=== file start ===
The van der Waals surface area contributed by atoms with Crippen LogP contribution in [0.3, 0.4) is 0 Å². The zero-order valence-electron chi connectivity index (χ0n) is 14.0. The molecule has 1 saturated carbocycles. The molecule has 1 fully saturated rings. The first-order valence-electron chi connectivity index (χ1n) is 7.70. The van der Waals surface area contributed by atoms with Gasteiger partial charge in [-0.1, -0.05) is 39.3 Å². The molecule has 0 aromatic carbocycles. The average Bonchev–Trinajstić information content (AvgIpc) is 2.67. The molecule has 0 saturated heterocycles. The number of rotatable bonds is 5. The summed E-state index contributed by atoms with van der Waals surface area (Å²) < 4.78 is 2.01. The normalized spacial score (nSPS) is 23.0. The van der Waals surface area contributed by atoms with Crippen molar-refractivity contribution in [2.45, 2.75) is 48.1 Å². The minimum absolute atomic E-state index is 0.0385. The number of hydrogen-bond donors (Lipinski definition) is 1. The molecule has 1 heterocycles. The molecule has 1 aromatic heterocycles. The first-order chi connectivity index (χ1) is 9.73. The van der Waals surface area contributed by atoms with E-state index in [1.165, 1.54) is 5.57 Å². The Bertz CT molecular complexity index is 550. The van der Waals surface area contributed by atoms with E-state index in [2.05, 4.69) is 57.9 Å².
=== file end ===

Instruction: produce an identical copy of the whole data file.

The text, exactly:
The van der Waals surface area contributed by atoms with Crippen LogP contribution in [0.3, 0.4) is 0 Å². The zero-order valence-electron chi connectivity index (χ0n) is 14.0. The molecule has 1 saturated carbocycles. The molecule has 1 fully saturated rings. The first-order valence-electron chi connectivity index (χ1n) is 7.70. The van der Waals surface area contributed by atoms with Gasteiger partial charge in [-0.1, -0.05) is 39.3 Å². The molecule has 0 aromatic carbocycles. The average Bonchev–Trinajstić information content (AvgIpc) is 2.67. The molecule has 0 saturated heterocycles. The number of rotatable bonds is 5. The summed E-state index contributed by atoms with van der Waals surface area (Å²) < 4.78 is 2.01. The normalized spacial score (nSPS) is 23.0. The van der Waals surface area contributed by atoms with Crippen molar-refractivity contribution in [2.45, 2.75) is 48.1 Å². The minimum absolute atomic E-state index is 0.0385. The number of hydrogen-bond donors (Lipinski definition) is 1. The molecule has 1 heterocycles. The molecule has 1 aromatic heterocycles. The first-order chi connectivity index (χ1) is 9.73. The van der Waals surface area contributed by atoms with E-state index in [1.165, 1.54) is 5.57 Å². The Bertz CT molecular complexity index is 550. The van der Waals surface area contributed by atoms with E-state index in [2.05, 4.69) is 57.9 Å².